Nurse practitioners prescribe as safely as physicians: study
Nurse practitioners and physicians are similarly likely to inappropriately prescribe medications to older patients, new research from the US reveals.
The research, involving 73,000 primary care physicians (PCPs) and nurse practitioners (NPs), studied older patients living in states where nurse practitioners were able to prescribe medications independently during the study period.
The findings add to growing evidence indicating that when prescriptive authority is expanded to include NPs, these new prescribers do not perform worse than physicians, the authors said.
The research comes at an interesting time, when Australian residential aged care homes are required to deliver at least 200 care minutes per resident per day, including 40 minutes with a registered nurse. These care minutes are the direct care time delivered by registered nurses, enrolled nurses and personal care workers, including nursing assistants.
Medication management and safety has already been identified as an important improvement area by The Royal Commission into Aged Care Quality and Safety, with the government announcing a national rollout of embedded onsite pharmacists in government-funded residential aged care facilities (RACFs) in 2022.
The US study calculated inappropriate prescribing rates for 23,669 NPs and 50,060 PCPs prescribing medications to patients aged 65 years and older across 29 states that have granted NPs prescriptive authority. The study, by researchers from the University of California, Los Angeles, Yale Law School and Stanford University, used the American Geriatrics Society’s Beers Criteria for inappropriate prescribing.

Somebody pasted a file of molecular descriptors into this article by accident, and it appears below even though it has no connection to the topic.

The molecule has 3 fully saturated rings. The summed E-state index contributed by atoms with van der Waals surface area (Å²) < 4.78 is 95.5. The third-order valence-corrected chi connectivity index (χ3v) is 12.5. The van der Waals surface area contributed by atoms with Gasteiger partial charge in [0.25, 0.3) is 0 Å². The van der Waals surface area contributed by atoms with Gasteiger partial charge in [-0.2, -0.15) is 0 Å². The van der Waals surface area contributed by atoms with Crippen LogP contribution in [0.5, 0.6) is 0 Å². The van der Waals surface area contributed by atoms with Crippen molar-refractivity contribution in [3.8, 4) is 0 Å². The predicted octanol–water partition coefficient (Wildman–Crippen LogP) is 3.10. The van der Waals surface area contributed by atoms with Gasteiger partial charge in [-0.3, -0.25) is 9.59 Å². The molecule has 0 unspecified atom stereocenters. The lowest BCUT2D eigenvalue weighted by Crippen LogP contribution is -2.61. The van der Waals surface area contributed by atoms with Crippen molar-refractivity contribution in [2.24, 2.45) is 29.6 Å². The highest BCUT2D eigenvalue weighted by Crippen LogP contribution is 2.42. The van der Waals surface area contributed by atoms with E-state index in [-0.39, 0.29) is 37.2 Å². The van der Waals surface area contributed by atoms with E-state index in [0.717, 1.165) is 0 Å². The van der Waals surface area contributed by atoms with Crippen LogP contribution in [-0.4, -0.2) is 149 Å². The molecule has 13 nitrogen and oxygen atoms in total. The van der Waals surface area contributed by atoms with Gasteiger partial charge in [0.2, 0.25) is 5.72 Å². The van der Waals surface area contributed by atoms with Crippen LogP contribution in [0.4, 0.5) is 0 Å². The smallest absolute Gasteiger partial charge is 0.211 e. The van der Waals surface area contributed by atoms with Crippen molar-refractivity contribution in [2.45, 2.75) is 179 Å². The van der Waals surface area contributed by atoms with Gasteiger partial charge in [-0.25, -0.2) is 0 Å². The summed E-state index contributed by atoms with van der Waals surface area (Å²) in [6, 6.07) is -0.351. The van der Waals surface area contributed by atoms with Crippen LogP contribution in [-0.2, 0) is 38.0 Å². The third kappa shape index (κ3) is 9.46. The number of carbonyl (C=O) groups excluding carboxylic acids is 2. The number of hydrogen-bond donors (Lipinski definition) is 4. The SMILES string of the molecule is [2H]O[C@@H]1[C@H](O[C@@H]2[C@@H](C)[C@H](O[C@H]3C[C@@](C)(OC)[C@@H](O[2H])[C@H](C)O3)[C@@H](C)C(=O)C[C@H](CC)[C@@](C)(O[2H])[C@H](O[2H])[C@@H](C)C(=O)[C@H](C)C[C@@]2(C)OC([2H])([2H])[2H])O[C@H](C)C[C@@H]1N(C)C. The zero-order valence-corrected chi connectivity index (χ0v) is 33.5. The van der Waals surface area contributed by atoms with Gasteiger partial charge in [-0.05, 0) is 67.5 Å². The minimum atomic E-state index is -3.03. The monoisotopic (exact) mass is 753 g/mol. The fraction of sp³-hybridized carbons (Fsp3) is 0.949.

The researchers found that both PCPs and NPs averaged approximately 1.7 inappropriate prescriptions for every 100 prescriptions written. However, NPs were overrepresented among clinicians with the highest and the lowest rates of inappropriate prescribing.
According to the authors, these findings provide useful lessons for policymakers, lawmakers and regulators. The authors note that NPs are providing a greater proportion of care to older adults outside of large metropolitan areas, many of whom would likely have no other source of primary care. They also emphasise that NPs will continue to serve critical roles in ensuring that older adults in areas with inadequate numbers of healthcare providers receive primary care. The goal of clinicians should be to reduce variation and improve prescribing quality among all clinicians who care for older adults.
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